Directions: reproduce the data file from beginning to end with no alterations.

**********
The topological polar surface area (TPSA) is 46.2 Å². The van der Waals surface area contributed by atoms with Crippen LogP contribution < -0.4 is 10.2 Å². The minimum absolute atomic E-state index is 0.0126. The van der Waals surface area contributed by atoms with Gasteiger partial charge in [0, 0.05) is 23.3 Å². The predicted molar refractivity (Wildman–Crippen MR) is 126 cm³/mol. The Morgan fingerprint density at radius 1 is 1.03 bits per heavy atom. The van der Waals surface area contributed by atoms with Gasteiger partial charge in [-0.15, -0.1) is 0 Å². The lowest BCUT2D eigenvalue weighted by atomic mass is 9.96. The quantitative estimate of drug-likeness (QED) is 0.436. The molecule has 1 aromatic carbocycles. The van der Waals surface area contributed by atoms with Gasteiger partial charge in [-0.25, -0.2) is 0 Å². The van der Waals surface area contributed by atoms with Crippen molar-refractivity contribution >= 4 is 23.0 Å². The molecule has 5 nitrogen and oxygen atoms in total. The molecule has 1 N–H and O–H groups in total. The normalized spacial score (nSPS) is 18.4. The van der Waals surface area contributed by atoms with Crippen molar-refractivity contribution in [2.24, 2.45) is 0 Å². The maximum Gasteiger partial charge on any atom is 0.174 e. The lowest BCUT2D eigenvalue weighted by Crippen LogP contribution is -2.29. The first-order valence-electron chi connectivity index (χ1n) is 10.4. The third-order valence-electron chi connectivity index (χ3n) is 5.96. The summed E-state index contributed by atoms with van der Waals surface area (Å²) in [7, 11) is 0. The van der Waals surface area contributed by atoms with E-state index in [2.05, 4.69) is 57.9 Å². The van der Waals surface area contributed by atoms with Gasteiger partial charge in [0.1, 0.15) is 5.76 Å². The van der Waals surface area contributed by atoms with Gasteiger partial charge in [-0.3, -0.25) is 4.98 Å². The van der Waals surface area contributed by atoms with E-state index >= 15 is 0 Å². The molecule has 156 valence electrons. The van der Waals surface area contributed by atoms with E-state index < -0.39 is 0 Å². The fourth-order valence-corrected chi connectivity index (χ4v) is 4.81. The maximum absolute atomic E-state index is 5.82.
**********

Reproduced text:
The topological polar surface area (TPSA) is 46.2 Å². The van der Waals surface area contributed by atoms with Crippen LogP contribution < -0.4 is 10.2 Å². The minimum absolute atomic E-state index is 0.0126. The van der Waals surface area contributed by atoms with Gasteiger partial charge in [0, 0.05) is 23.3 Å². The predicted molar refractivity (Wildman–Crippen MR) is 126 cm³/mol. The Morgan fingerprint density at radius 1 is 1.03 bits per heavy atom. The van der Waals surface area contributed by atoms with Gasteiger partial charge in [-0.15, -0.1) is 0 Å². The lowest BCUT2D eigenvalue weighted by atomic mass is 9.96. The quantitative estimate of drug-likeness (QED) is 0.436. The molecule has 1 aromatic carbocycles. The van der Waals surface area contributed by atoms with Gasteiger partial charge in [-0.25, -0.2) is 0 Å². The van der Waals surface area contributed by atoms with Crippen molar-refractivity contribution >= 4 is 23.0 Å². The molecule has 5 nitrogen and oxygen atoms in total. The molecule has 1 N–H and O–H groups in total. The normalized spacial score (nSPS) is 18.4. The van der Waals surface area contributed by atoms with Crippen molar-refractivity contribution in [2.24, 2.45) is 0 Å². The maximum Gasteiger partial charge on any atom is 0.174 e. The lowest BCUT2D eigenvalue weighted by Crippen LogP contribution is -2.29. The first-order valence-electron chi connectivity index (χ1n) is 10.4. The third-order valence-electron chi connectivity index (χ3n) is 5.96. The summed E-state index contributed by atoms with van der Waals surface area (Å²) in [7, 11) is 0. The van der Waals surface area contributed by atoms with E-state index in [2.05, 4.69) is 57.9 Å². The van der Waals surface area contributed by atoms with Gasteiger partial charge in [0.1, 0.15) is 5.76 Å². The van der Waals surface area contributed by atoms with Gasteiger partial charge in [-0.3, -0.25) is 4.98 Å². The van der Waals surface area contributed by atoms with E-state index >= 15 is 0 Å². The molecule has 156 valence electrons. The van der Waals surface area contributed by atoms with E-state index < -0.39 is 0 Å². The fourth-order valence-corrected chi connectivity index (χ4v) is 4.81. The maximum absolute atomic E-state index is 5.82.